Back to Blog

Blue Module supports measuring CO2 risks property via CRREM

Blue Module has implemented CRREM in its ESG software. CRREM is an increasingly important standard to measure and benchmark building-level data against the UN Paris Climate Agreement, where the goal is net-zero CO2 emissions by 2050.

'Our ESG process and project management software now makes it much easier for owners to collect the data per individual property to benchmark their property against the UN Paris Climate Agreement,' said Jan Willem de Graaf, Founder and CTO of Blue Module.

'Stranded' buildings

CRREM was developed by the Institute for Real Estate Economics (Austria), GRESB and TIAS in Tilburg, among others. The CRREM standard is being used by a growing number of investors to assess their portfolios for Parisian alignment, identify buildings at high risk of 'stranding', and analyse the impact of retrofits. Investors have been warned that buildings will be stranded in the coming years due to poor sustainability scores and increasing government regulation on CO2 emissions. The mandatory C-labelling of office buildings in the Netherlands is just a harbinger of this.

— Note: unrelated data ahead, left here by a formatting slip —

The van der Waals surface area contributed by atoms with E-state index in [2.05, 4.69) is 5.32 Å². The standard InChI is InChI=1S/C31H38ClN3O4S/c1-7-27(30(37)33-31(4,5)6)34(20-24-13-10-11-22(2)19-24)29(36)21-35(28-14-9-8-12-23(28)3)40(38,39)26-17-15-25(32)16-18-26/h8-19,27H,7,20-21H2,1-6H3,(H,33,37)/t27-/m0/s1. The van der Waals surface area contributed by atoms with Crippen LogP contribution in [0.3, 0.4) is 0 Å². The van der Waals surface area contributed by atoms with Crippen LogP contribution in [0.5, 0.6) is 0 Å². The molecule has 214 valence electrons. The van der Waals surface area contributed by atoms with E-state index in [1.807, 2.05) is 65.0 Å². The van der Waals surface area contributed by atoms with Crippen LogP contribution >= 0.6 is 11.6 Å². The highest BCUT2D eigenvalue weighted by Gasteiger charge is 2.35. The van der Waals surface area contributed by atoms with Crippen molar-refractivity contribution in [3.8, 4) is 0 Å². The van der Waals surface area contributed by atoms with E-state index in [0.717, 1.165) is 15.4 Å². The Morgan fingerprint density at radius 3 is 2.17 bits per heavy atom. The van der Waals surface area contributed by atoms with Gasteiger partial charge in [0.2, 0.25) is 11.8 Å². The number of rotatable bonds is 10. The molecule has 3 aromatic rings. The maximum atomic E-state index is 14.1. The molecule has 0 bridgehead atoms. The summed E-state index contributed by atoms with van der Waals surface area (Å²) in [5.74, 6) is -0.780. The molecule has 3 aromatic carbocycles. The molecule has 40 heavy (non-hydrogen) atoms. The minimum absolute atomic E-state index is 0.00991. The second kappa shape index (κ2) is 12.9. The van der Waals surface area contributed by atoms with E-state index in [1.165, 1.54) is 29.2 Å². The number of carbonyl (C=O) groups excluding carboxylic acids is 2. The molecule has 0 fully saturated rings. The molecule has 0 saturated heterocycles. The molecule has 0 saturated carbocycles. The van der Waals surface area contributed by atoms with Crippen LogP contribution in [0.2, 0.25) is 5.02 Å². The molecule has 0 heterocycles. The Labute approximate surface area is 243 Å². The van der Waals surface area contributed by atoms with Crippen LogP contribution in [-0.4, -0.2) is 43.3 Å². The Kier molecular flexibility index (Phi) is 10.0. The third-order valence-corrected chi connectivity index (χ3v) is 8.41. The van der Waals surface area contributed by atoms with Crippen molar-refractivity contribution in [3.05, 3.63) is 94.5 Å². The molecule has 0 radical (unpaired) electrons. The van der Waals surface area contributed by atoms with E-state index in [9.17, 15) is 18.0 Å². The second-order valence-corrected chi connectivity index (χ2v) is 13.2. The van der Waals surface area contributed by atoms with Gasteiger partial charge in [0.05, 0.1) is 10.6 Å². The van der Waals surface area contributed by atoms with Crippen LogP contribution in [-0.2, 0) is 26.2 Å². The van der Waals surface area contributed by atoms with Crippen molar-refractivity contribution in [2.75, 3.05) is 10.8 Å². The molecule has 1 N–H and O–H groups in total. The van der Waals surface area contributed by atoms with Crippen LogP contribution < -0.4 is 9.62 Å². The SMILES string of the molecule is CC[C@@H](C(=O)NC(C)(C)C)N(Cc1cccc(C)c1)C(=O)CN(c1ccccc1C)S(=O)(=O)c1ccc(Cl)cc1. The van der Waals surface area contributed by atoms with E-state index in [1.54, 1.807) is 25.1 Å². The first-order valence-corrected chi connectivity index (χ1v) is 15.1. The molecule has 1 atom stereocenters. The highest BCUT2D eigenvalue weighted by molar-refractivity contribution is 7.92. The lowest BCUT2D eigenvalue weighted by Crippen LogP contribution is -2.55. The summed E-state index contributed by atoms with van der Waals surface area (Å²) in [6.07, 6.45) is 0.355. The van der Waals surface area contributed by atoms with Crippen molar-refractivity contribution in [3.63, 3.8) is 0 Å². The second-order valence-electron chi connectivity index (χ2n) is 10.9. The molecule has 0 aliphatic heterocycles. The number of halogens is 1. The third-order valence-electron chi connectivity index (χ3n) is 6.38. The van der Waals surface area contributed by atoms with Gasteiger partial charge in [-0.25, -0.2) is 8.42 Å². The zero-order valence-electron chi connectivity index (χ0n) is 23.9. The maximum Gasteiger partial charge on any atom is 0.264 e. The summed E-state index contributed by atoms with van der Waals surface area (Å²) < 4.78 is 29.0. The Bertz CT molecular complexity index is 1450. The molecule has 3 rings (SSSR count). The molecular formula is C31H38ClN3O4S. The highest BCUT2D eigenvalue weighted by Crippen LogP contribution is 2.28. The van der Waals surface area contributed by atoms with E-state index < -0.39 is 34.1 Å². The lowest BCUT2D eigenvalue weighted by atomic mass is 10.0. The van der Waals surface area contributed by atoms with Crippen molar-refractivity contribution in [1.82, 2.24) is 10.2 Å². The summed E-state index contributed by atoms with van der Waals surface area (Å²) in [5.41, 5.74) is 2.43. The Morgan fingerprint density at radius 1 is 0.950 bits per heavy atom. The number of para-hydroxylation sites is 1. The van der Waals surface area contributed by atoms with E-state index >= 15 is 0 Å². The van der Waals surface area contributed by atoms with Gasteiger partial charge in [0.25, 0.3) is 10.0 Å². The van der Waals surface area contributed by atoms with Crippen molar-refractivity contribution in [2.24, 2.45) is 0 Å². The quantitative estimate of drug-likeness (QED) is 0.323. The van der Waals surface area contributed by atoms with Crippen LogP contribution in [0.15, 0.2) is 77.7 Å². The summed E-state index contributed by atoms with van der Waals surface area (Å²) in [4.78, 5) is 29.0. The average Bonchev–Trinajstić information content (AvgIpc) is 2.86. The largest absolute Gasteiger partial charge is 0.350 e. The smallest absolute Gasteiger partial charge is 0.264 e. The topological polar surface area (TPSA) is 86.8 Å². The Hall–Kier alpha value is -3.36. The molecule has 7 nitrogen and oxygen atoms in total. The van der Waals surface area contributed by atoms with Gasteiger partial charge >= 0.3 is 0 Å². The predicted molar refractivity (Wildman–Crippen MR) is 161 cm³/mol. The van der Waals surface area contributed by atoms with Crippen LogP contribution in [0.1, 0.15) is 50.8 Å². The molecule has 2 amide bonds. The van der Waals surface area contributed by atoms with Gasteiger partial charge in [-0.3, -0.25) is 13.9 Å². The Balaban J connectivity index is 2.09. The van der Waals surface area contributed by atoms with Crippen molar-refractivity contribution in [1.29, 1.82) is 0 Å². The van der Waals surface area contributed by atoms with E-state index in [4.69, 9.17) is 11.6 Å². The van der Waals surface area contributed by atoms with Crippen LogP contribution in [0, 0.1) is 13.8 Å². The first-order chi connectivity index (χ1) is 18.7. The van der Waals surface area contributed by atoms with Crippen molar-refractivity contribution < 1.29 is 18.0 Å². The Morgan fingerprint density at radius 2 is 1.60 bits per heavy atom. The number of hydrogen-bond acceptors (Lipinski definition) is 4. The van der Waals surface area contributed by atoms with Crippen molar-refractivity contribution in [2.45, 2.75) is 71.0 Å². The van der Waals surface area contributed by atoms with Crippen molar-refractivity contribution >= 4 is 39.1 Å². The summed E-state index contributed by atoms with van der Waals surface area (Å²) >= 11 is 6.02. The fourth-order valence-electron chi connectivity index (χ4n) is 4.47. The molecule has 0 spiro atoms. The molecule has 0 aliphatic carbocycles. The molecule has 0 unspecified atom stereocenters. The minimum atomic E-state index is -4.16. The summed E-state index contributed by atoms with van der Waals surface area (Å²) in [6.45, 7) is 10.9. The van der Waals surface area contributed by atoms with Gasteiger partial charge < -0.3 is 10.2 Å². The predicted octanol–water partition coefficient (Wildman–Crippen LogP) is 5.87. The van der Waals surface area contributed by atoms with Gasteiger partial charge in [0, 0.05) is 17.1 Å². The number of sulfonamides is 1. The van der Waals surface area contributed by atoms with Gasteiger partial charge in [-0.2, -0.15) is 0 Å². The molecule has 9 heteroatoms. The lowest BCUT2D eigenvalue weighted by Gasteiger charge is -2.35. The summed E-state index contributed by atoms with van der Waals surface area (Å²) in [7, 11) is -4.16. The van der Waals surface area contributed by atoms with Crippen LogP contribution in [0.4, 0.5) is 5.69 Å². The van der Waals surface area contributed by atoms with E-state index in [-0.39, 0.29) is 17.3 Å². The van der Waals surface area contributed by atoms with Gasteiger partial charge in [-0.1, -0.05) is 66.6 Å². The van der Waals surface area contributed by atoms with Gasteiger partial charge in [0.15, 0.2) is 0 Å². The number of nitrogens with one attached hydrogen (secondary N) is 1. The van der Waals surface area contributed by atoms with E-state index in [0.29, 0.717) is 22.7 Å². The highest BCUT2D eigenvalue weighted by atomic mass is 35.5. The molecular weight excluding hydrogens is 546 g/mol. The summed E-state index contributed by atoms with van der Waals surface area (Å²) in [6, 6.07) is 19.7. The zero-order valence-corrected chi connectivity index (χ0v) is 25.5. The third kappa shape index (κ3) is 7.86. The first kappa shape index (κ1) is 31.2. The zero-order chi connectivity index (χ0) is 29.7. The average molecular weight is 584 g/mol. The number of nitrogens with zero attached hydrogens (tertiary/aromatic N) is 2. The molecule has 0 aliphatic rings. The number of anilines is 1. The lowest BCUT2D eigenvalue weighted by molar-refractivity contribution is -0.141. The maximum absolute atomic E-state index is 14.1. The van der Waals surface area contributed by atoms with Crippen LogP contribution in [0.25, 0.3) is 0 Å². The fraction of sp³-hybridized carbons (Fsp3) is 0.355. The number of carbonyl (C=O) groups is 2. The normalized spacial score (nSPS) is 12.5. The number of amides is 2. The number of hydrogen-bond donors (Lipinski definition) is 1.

The application developed by Blue Module gives owners instant insight into which buildings are most exposed to climate-related risks and how this could affect your portfolio over time - on a country and global level. De Graaf: 'Each country in Europe has a different route towards 2050 in this respect. For example, Belgium has stricter standards than the Netherlands and Norway's CRREM curve is a fraction of that of the Netherlands. Of course, this also has everything to do with how energy is generated in different countries.' Norway has a lot of renewable energy and Belgium gets energy from nuclear power plants that do not emit CO2. Compared to these 2 countries, the Netherlands is more dependent on energy from oil and gas and so the task of achieving the Paris Goals is also greater.

Each property type has its own curve

Within CRREM, the different property types residential, office, retail, commercial have their own curves. These differences are also supported by Blue Module.

The real estate sector is responsible for about 38% of energy consumption and 29% of all greenhouse gas emissions in the EU, and therefore plays a crucial role in the EU's efforts to make the economy greenhouse gas free. An ambitious renovation policy could reduce energy demand by up to 46% by 2030 (European Commission). To improve the energy consumption of buildings, the real estate sector should pay increasing attention to limiting direct and indirect emissions resulting from the construction phase of new buildings or renovations, and, where applicable, decommissioning at the end of the economic lifecycle.